Rose & deJong, S.C. won a successful at jury verdict for client Spancrete Industries, Inc. on September 28, 2017, in an important case involving the City of Milwaukee.
In late 1999 through 2001, Spancrete was retained by the general contractor to provide precast concrete components for the new Third District Milwaukee Police Station and Parking Structure Project. Towards the end of the project, but prior to the City’s occupancy of the parking structure, there were a couple cosmetic issues that Spancrete resolved, and a reinforcement issue, which Spancrete self-identified to the general contractor and City and resolved by November 2001.
Spancrete provided, at Spancrete’s cost, the City with a traffic membrane on the top level of the parking because if properly maintained, would protect the precast concrete from moisture intrusion. Spancrete also provided the City with a ten year conditional warranty. The warranty was subject to specific, written conditions. The conditions required the City to perform regular maintenance pursuant to a maintenance manual Spancrete provided, and required the City would maintain records of the maintenance performed.
Spancrete performed inspections at the parking structure. By 2003, the inspector noted that the City was not maintaining the top level of the parking structure. This same observation was made in following years. In 2009, the maintenance not having been done and no records kept, the City then demanded Spancrete perform repairs to a section of the top level of the parking structure that was exhibiting signs of deterioration. Spancrete advised the City that the deterioration was due to the City’s failure to properly maintain the parking structure, so Spancrete was not responsible for the deterioration observed. In fall 2011, it was discovered that some of the precast double tees that deteriorated, did not have the air content specified in the 1999 contract. However, repairs required at the time were relatively minimal; estimating at approximately $35,000.
On February 5, 2014, the City filed suit seeking over 3 Million in damages. Due to the statute of limitations, the City’s only viable claim is breach of warranty. But, Spancrete argued the warranty had conditions, which required the City to maintain the parking structure and maintain maintenance records, which the City failed to do. Extensive discovery was exchanged, and numerous depositions were taken.In the meantime, deterioration to the top deck of parking structure continued, and as a result, the top level parking structure was not usable until the City made expensive repairs in 2016.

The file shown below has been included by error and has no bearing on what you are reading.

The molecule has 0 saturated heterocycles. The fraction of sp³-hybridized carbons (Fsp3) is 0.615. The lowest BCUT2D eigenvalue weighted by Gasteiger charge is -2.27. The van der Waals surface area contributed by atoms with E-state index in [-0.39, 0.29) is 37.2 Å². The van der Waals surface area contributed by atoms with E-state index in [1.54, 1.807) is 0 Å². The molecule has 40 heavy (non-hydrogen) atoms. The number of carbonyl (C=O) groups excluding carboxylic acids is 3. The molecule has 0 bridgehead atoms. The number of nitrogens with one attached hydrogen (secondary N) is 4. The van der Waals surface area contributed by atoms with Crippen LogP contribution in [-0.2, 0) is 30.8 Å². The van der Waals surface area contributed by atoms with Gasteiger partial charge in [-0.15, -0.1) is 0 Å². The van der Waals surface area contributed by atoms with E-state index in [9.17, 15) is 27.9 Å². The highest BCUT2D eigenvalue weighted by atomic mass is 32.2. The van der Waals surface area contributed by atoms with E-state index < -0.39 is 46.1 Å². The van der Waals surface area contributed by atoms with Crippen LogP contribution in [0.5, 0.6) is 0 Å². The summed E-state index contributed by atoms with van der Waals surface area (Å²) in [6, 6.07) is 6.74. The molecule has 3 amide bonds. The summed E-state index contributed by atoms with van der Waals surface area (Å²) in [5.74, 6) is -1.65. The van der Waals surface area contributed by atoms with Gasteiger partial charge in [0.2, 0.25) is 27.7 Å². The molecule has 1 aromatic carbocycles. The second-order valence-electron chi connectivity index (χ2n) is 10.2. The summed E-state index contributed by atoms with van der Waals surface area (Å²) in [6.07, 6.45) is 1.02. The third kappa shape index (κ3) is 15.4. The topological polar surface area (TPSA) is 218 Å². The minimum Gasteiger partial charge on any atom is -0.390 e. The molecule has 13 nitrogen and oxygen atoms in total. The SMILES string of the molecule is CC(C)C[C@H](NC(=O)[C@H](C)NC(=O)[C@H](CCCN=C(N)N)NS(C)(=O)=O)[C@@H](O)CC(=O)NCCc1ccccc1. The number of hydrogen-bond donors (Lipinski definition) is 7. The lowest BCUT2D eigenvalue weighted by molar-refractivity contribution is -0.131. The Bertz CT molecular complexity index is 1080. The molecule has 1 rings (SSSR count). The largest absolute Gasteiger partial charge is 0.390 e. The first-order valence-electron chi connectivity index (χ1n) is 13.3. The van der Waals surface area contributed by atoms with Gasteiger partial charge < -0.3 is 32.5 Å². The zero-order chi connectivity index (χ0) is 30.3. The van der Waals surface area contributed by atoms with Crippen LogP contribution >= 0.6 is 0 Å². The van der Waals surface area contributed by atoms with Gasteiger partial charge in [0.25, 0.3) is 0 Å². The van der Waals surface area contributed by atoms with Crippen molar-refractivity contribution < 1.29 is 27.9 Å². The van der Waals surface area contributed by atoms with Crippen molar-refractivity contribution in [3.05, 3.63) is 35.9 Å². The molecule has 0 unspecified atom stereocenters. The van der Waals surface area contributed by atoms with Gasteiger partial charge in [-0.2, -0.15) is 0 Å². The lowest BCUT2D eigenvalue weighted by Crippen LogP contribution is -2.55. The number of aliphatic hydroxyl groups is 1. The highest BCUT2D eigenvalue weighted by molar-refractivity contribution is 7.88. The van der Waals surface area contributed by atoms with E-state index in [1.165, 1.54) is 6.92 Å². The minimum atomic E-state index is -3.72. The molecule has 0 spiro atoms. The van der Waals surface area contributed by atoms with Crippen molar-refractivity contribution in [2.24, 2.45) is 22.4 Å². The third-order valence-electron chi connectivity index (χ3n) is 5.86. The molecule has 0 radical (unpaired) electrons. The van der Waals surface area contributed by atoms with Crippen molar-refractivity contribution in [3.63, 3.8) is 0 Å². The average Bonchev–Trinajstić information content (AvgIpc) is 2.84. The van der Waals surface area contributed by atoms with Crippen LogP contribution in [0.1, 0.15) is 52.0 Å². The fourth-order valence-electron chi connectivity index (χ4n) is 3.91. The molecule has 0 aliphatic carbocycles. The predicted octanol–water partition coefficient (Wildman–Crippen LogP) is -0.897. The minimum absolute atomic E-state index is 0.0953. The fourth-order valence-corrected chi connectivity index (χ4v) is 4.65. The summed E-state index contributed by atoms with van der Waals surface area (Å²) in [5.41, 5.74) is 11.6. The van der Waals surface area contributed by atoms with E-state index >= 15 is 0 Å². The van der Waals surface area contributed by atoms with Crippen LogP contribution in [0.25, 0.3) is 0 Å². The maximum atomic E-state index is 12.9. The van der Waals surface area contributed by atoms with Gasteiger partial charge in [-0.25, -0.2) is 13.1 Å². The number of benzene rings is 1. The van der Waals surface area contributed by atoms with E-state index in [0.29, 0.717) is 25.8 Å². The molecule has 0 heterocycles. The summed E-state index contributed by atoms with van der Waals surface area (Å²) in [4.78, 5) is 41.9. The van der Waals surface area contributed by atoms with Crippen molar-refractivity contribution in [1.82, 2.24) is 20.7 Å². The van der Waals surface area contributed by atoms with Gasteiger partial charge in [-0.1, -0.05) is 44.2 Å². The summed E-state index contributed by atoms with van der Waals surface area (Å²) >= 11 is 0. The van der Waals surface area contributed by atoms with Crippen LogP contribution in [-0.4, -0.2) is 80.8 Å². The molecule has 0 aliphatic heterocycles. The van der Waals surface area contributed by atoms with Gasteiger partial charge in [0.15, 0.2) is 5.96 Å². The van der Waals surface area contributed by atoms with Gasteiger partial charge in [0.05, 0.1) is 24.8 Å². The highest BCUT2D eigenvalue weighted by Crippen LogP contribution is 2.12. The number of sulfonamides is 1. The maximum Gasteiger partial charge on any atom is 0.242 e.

Spancrete’s experts provided evidence that regardless of whether the air content met the 1999 contract specifications, if the City would have properly maintained the traffic membrane on the top level of the parking structure, the concrete would not have deteriorated. This is evidenced by the fact that other there are four levels to the parking structure, all four levels of the structure has a membrane, but only the top level shows signs of deterioration.
On September 18, 2017, a jury trial commenced before the Honorable Mary Triggiano. After a grueling nine days of trial, the jury found that the City failed to maintain the parking structure, so the City received zero dollars in damages. As the prevailing party, Spancrete would have been entitled to statutory costs, while Spancrete was confident the jury verdict would be upheld, Spancrete agreed to waive statutory costs in exchange for the City not appealing so this case would finally end. This jury verdict was a significant victory for Spancrete.